If you knew the actual date when someone close to you was going to die, would you treat them differently as the day drew nearer? Would you make an effort to make more? More memories, more laughter, more lasagna. If you knew, would your hug until he let go first? Is there any way to purposefully savor a moment when we can’t choose what we’ll remember?
Sure, all the time we hear how we should live in the moment, take note of the smallest gifts, appreciate nature and our surroundings, that no time is more important than *this* time, now. Then we let too much of the day in. Schedules. Bank deposits. The rain. And before long, there’s someone nagging us to live in the moment again. To avoid missing the life we have right now. I’m trying to do it now, just as I had before leaving New York, relishing everything that makes me love Austin for being Austin. That’s the thing with choosing your favorite place to live. Instead of appreciating each for their own extraordinary gifts, we string everything up in comparisons—talking in a code of “more” or “less.”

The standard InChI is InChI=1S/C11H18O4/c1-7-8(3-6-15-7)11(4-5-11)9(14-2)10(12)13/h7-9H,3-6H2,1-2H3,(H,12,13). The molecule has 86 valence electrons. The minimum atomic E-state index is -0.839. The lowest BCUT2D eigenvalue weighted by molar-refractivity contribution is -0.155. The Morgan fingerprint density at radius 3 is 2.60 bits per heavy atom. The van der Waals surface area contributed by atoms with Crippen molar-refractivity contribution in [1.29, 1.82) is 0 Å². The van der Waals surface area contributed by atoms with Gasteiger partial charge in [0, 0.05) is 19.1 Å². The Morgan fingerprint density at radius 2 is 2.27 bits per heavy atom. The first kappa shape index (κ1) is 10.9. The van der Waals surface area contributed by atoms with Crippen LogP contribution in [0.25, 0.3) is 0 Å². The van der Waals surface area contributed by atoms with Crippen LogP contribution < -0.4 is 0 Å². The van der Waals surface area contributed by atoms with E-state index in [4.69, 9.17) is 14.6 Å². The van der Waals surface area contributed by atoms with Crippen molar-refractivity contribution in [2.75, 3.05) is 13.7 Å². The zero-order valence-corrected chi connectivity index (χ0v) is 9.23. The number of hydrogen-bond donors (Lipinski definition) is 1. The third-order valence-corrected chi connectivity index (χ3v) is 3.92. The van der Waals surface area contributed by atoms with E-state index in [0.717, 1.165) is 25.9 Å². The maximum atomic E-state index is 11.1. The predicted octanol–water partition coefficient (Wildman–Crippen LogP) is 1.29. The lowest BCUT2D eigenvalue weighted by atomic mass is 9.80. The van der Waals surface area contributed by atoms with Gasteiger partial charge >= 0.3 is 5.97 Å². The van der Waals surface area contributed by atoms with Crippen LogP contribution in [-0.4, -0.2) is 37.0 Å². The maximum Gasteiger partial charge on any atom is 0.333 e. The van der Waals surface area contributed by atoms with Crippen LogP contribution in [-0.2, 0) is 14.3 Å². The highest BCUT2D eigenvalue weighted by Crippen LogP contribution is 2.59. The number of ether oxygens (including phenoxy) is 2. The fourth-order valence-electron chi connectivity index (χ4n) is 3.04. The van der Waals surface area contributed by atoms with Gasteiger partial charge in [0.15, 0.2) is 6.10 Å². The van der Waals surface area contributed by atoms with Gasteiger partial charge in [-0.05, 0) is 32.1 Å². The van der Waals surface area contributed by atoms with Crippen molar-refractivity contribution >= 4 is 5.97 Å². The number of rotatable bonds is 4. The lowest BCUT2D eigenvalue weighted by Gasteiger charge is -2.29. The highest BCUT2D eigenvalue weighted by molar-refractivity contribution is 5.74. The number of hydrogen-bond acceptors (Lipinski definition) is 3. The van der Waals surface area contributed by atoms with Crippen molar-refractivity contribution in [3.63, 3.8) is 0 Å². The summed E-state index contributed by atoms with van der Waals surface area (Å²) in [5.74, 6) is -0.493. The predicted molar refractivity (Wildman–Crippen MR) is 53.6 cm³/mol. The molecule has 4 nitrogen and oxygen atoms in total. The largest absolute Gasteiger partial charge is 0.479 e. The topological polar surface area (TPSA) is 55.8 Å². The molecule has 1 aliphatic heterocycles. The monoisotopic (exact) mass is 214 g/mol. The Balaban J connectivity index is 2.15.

New York has more energy.
More grit, soul, and stink.
Austin is less crowded,
has more manners and meat.
Instead, love what you can—about anyplace or anyone.
Go on, make a list of love. Mine’s up next.